During these last two decades, the US alone has sunk an estimated $2.3 trillion into its Afghanistan mission, including more than $80 billion invested in training and equipping the Afghan army and police forces. But they were just rolled over by the Taliban after the US forces began a rapid, surprise pull-out. In just one week, the Taliban managed to take control of Kabul and most of the country, and the result is all the violence, chaos and desperation we have seen at the Kabul airport over recent days as tens of thousands try to flee in fear. Large amounts of Western military equipment have now fallen into the hands of the Taliban, and the world is facing an August 31st deadline to get people out before they face revenge from the Islamist militia.

Lessons to be Relearned
Many of the lessons to be learned from this conflict were already there from the Soviet imbroglio in Afghanistan. To start with, Afghanistan is a large mountainous region which proved to be too tough for the Russian military, and now for the US and NATO, to hold. The terrain is rough and the tribal peoples in these mountains and valleys are fiercely independent and committed to their ancient and Islamic ways.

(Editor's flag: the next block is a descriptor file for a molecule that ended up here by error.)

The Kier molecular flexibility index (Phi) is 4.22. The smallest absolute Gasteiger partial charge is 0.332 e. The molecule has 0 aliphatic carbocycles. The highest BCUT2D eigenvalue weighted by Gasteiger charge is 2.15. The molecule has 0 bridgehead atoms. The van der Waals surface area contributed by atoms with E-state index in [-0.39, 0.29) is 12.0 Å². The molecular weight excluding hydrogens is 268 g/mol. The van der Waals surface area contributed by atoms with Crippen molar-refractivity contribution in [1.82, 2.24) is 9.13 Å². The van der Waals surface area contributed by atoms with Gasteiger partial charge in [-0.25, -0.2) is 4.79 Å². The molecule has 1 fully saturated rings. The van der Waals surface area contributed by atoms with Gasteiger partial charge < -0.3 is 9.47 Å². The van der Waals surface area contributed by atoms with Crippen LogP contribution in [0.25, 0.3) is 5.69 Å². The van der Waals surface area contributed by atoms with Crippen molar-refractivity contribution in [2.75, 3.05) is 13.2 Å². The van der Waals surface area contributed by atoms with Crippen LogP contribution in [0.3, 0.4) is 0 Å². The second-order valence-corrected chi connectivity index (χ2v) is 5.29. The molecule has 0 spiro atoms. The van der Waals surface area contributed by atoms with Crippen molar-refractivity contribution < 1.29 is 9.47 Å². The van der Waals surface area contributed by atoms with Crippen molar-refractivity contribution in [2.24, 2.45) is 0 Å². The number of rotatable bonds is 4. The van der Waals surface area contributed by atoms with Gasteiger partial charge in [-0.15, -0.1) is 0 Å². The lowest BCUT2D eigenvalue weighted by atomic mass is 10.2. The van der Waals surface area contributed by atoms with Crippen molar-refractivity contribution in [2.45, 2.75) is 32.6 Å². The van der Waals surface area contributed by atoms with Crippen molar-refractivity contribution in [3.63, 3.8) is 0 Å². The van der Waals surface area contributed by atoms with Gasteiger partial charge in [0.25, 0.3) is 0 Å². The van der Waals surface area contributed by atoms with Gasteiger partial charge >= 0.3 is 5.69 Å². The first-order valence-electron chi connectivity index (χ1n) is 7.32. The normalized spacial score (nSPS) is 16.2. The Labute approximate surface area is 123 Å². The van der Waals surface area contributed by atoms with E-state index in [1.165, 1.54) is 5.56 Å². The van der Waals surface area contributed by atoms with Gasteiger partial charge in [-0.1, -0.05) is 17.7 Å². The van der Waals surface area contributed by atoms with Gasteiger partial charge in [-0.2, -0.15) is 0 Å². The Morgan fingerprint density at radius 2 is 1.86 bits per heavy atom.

The population of Afghanistan also is a diverse mix of ethnic tribes, including Pashtuns (42%), Tajiks (27%), Uzbeks (9%), Hazara (9%), and others. The Taliban’s support base is among the Pashtun tribes. Recent reports indicate that most of the US-trained army and police forces came from other ethnic groups, with very few Pashtuns. That, in itself, should have been a sign to US military commanders that their reliance on these forces was hugely misplaced.

Further, the US-trained Afghan security forces were happy to receive payments for their service, but they were not willing to die for their paychecks in the face of a militia committed to a radical Islamist ideology and Pashtun patriarchal dominance.

The Fallout for Israel
The implications of the Afghan tragedy for Israel could be quite serious. As we all watched desperate Afghanis clinging to planes as they lifted off from Kabul airport, the world was reminded of the chaotic American evacuation from Saigon. But the Israeli people thought back to two similar scenarios of their own in recent decades.

First, the IDF carried out a comparable overnight withdrawal from south Lebanon in May 2000, which caught its allied forces in the South Lebanese Army by surprise. The SLA soldiers were a capable and courageous fighting force, but many fled with their families over the border into northern Israel due to the shock of Israel’s unannounced exit and the threat of reprisals from the much larger Hizbullah militia. The radical Shi’ite militia has since built up a massive arsenal of over 150,000 rockets and missiles which can now threaten all of Israel.